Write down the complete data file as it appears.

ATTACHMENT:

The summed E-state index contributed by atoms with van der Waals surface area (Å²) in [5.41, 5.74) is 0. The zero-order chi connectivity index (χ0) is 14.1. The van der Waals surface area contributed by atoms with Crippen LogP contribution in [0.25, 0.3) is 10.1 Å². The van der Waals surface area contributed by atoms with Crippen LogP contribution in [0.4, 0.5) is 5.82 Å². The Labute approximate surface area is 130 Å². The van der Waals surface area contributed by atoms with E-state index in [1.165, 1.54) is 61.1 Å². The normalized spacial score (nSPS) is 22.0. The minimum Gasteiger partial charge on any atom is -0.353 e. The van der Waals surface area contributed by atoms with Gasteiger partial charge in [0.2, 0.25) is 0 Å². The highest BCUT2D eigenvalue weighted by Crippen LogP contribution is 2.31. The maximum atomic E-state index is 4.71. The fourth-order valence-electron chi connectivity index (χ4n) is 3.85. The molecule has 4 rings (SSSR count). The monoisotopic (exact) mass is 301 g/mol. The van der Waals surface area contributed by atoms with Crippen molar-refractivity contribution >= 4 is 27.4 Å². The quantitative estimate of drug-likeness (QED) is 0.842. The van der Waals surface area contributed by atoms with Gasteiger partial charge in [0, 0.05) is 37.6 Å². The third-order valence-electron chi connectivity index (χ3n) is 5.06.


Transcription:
The summed E-state index contributed by atoms with van der Waals surface area (Å²) in [5.41, 5.74) is 0. The zero-order chi connectivity index (χ0) is 14.1. The van der Waals surface area contributed by atoms with Crippen LogP contribution in [0.25, 0.3) is 10.1 Å². The van der Waals surface area contributed by atoms with Crippen LogP contribution in [0.4, 0.5) is 5.82 Å². The Labute approximate surface area is 130 Å². The van der Waals surface area contributed by atoms with E-state index in [1.165, 1.54) is 61.1 Å². The normalized spacial score (nSPS) is 22.0. The minimum Gasteiger partial charge on any atom is -0.353 e. The van der Waals surface area contributed by atoms with Gasteiger partial charge in [0.2, 0.25) is 0 Å². The highest BCUT2D eigenvalue weighted by Crippen LogP contribution is 2.31. The maximum atomic E-state index is 4.71. The fourth-order valence-electron chi connectivity index (χ4n) is 3.85. The molecule has 4 rings (SSSR count). The monoisotopic (exact) mass is 301 g/mol. The van der Waals surface area contributed by atoms with Crippen molar-refractivity contribution >= 4 is 27.4 Å². The quantitative estimate of drug-likeness (QED) is 0.842. The van der Waals surface area contributed by atoms with Gasteiger partial charge in [0, 0.05) is 37.6 Å². The third-order valence-electron chi connectivity index (χ3n) is 5.06.